New World Bank report reveals progress and challenges for the Latin America’s 42 million people.
They are the first inhabitants of the American continent, speak 560 languages and have varied and very rich customs: they are the 42 million indigenous people of Latin America.
However, despite the fact that 70 million Latin Americans emerged from poverty in the last two decades, the continent’s first settlers were left out of the bonanza and, today, almost half of them are poor, according to the World Bank’s new report Indigenous Latin America in the 21st Century.
Representation of indigenous populations
There were improvements in indigenous representation in political life in the region, as well as in access to primary education (the same levels of schooling were achieved between indigenous and non-indigenous in Mexico, Nicaragua and Ecuador), electricity (almost 50% more in Panama and Peru) and sanitation (60% increase in Peru, Bolivia and Costa Rica).
But there are still considerable gaps between the indigenous and non-indigenous populations. “Being born to indigenous parents dramatically increases the likelihood of growing up in a poor household,” the report says.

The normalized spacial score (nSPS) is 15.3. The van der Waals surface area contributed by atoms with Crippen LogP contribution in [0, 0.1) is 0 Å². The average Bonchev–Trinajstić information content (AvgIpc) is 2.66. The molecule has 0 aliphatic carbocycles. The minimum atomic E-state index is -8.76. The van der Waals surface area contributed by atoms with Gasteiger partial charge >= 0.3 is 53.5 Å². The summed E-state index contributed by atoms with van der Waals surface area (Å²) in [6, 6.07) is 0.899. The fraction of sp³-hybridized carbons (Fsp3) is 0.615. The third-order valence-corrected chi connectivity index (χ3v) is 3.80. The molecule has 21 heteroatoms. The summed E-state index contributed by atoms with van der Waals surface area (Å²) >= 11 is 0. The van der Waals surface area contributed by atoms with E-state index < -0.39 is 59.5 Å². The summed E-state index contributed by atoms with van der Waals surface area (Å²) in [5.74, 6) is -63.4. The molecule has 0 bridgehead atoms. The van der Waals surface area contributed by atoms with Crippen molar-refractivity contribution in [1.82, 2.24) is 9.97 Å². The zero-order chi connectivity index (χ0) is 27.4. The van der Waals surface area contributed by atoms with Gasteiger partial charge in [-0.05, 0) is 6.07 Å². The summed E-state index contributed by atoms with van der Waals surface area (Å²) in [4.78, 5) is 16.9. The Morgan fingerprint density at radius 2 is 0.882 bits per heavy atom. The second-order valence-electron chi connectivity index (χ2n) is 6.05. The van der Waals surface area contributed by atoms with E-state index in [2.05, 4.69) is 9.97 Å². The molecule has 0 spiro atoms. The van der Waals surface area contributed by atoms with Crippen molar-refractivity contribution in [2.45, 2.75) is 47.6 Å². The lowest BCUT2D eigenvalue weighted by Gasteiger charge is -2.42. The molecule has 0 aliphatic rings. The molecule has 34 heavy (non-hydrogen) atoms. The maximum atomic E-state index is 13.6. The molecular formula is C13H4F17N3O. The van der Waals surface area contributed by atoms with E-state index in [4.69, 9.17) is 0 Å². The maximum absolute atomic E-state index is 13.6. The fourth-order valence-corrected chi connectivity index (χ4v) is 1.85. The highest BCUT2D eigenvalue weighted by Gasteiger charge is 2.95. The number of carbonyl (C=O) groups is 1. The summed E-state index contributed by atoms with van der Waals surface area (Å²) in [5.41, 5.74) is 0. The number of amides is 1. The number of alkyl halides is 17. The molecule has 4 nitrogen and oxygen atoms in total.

They are also facing new realities: for example, almost half of the region’s indigenous people already live in cities, which poses new challenges on how to preserve their culture and respect their identity.
The study proposes, among other things:
- Increased efforts to implement laws that protect the rights of indigenous peoples.
- That legal and practical solutions be implemented to address the needs and visions of the most vulnerable groups within indigenous societies
- More work on a culturally appropriate education
- Overcoming linguistic, geographical and social barriers to indigenous participation in decision-making, including electoral processes.
More government involvement
To prevent the disappearance of indigenous peoples, ECLAC recommends that Latin American governments “include indigenous peoples and their contributions in the development of the region; consolidate improvements in their well-being and living conditions, political participation and territorial rights; and promote the construction of multicultural societies that benefit us all”.
And the reality is that it is the duty of governments to defend the indigenous population, the original peoples of Latin America, from the threats of the big extractive companies, which exploit and destroy their ecosystems to extract natural resources and, therefore, end their way of life and their possibilities of subsisting.
For more information about cultural aspects, read our Focus on category.